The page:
Getting in a motor vehicle crash is a major event for individuals in Colorado and elsewhere. While most are concerned about the injuries and damages that befall on them following a collision, others may be focused on the potential charges he or she may face because of it. For the most part, car accident occur when a motorist violates a traffic law. And if a driver is accused of driving under the influence of alcohol following a car crash, it is important to consider what options they have to assert a defense against such charges.
Field sobriety tests are roadside assessments that Colorado law enforcement officers can use to look for evidence of intoxication in drivers. The tests usually involve three different evaluations that push the limits of drivers' balance, coordination, and focus. If a driver cannot complete the assessments then they may be arrested for drunk driving.
The keto diet is all the rage lately among many in Colorado wishing to lose weight and improve their health. In general, those following the keto diet will eat low-carb, high-fat foods to put their body into ketosis, which according to some, makes their body burn fat for energy, resulting in weight loss and better health. One interesting aspect of being in ketosis is that your liver creates acetone as part of the process, which is released in your breath as isopropyl alcohol. And, this has very interesting implications, particularly when it comes to DUIs.
An ignition interlock device is an instrument installed in a vehicle that measures the amount of alcohol in a person's system through a breath test, not unlike the roadside breath tests a police officer might ask you to submit to. If the ignition interlock device indicates that a motorist has even a nominal amount of alcohol in their system, the vehicle will not start. The instrument also requires motorists to periodically submit a breath sample while driving.
In Colorado, if a motorist's blood-alcohol concentration is above 0.08 percent, they are deemed too drunk to drive safely and could receive a DUI. The legal limit is in place to keep people safe on the road. However, some are now saying that even a BAC of 0.05 percent puts others' safety at risk.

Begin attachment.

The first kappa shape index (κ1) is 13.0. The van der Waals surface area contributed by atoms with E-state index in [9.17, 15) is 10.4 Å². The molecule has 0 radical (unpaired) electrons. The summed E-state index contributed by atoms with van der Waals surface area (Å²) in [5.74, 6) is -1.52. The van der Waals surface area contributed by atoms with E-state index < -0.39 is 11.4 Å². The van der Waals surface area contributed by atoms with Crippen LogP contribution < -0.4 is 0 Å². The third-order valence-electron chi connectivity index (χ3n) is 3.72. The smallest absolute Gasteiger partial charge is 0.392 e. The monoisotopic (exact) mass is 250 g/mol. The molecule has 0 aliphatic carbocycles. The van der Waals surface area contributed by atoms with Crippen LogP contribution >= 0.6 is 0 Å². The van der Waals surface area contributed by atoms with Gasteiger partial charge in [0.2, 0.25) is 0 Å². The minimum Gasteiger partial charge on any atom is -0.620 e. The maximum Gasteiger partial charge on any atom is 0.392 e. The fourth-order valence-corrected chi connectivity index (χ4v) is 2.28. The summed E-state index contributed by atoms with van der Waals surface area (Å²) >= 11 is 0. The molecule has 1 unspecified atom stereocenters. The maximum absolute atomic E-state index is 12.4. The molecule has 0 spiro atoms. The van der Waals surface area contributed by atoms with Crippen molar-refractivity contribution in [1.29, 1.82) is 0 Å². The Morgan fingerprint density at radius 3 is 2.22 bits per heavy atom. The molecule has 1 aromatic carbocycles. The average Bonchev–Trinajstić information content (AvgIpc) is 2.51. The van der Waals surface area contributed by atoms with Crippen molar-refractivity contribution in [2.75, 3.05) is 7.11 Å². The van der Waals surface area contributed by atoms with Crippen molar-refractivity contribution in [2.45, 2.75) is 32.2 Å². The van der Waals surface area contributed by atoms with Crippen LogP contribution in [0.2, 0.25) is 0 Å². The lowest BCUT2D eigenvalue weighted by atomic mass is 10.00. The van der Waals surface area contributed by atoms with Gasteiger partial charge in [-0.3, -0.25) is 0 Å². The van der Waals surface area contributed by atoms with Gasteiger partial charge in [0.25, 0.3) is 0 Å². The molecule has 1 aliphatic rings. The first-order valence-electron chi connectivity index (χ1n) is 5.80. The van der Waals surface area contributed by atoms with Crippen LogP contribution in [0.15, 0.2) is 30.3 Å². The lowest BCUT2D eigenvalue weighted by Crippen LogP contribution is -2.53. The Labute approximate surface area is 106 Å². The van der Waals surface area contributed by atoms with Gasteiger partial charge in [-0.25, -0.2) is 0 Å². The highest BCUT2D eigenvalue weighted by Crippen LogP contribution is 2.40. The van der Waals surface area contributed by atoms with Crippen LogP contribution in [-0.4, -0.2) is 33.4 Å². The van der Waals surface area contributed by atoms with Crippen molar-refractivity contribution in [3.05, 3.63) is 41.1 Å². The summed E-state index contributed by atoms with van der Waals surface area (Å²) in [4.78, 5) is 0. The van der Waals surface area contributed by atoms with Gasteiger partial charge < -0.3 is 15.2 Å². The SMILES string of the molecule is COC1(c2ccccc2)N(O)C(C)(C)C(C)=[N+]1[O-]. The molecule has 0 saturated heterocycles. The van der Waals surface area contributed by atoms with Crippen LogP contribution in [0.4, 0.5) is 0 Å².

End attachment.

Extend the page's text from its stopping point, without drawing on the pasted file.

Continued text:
Green beer may be a hallmark of St. Patrick's Day celebrations in Colorado, but too much alcohol can lead to a drunk driving arrest if a person isn't careful. Police across the state generally have a stronger presence on holidays where alcohol consumption is common, and St. Patrick's Day is no exception. In fact, police across the state made hundreds of DUI arrests over the St. Patrick's Day holiday.
Marijuana is starting to lose its stigma as a dangerous drug, especially in states like Colorado that have legalized possession and use of small amounts of the drug. However, it is still possible to become high from marijuana, which could make it unsafe for a user to drive. For this reason, officers in the state may still place a motorist under arrest for driving under the influence of marijuana.
The recreational use of marijuana has been legal in Colorado for several years now, and many people may believe that smoking the occasional joint isn't a cause for concern. However, marijuana can have an intoxicating effect on a person, impairing their ability to think and react quickly. This could affect their ability to drive and could even lead to criminal charges.
Over the past holiday season, motorists in Colorado may have noticed an increased police presence on the roads. Every year, the Colorado Department of Transportation undertakes what it calls "The Heat Is On" initiative. Throughout the year, 14 separate high-visibility drunk driving enforcement periods are established, for example, there is one on New Year's Eve. The purpose of the initiative is to stop motorists from driving under the influence.
Recreational marijuana use is legal in in our state, but too much can still impair one's senses. However, is drugged driving as serious as drunk driving? One study by the U.S. Department of Transportation suggests perhaps not. The results of this study determined that drunk motorists were more apt to speed, weave into other lanes of traffic and in general engage in riskier behavior while behind the wheel compared to motorists who had used marijuana. Per the study, generally motorists operating a vehicle after using marijuana did not speed, stayed within their own lane of traffic and kept a greater distance between their vehicle and other motorists.